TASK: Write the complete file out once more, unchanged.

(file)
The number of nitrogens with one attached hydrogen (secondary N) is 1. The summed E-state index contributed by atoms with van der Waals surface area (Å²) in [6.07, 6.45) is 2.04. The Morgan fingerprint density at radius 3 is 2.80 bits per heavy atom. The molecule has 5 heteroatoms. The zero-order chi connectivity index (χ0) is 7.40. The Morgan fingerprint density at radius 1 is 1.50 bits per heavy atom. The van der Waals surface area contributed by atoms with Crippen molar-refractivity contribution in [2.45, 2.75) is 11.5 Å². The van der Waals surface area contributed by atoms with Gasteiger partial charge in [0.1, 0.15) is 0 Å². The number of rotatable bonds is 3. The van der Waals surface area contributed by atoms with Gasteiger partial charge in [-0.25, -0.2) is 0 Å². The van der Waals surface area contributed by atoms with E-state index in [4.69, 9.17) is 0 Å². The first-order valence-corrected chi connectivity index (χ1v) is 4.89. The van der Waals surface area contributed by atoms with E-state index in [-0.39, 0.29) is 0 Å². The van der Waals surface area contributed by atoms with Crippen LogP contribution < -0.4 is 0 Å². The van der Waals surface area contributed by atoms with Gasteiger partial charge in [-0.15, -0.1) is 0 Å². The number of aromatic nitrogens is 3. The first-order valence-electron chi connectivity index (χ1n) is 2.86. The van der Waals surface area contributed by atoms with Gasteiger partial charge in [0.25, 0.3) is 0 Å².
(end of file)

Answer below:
The number of nitrogens with one attached hydrogen (secondary N) is 1. The summed E-state index contributed by atoms with van der Waals surface area (Å²) in [6.07, 6.45) is 2.04. The Morgan fingerprint density at radius 3 is 2.80 bits per heavy atom. The molecule has 5 heteroatoms. The zero-order chi connectivity index (χ0) is 7.40. The Morgan fingerprint density at radius 1 is 1.50 bits per heavy atom. The van der Waals surface area contributed by atoms with Crippen molar-refractivity contribution in [2.45, 2.75) is 11.5 Å². The van der Waals surface area contributed by atoms with Gasteiger partial charge in [0.1, 0.15) is 0 Å². The number of rotatable bonds is 3. The van der Waals surface area contributed by atoms with Gasteiger partial charge in [-0.25, -0.2) is 0 Å². The van der Waals surface area contributed by atoms with E-state index in [4.69, 9.17) is 0 Å². The first-order valence-corrected chi connectivity index (χ1v) is 4.89. The van der Waals surface area contributed by atoms with E-state index in [-0.39, 0.29) is 0 Å². The van der Waals surface area contributed by atoms with Crippen LogP contribution < -0.4 is 0 Å². The van der Waals surface area contributed by atoms with Gasteiger partial charge in [-0.15, -0.1) is 0 Å². The number of aromatic nitrogens is 3. The first-order valence-electron chi connectivity index (χ1n) is 2.86. The van der Waals surface area contributed by atoms with Gasteiger partial charge in [0.25, 0.3) is 0 Å².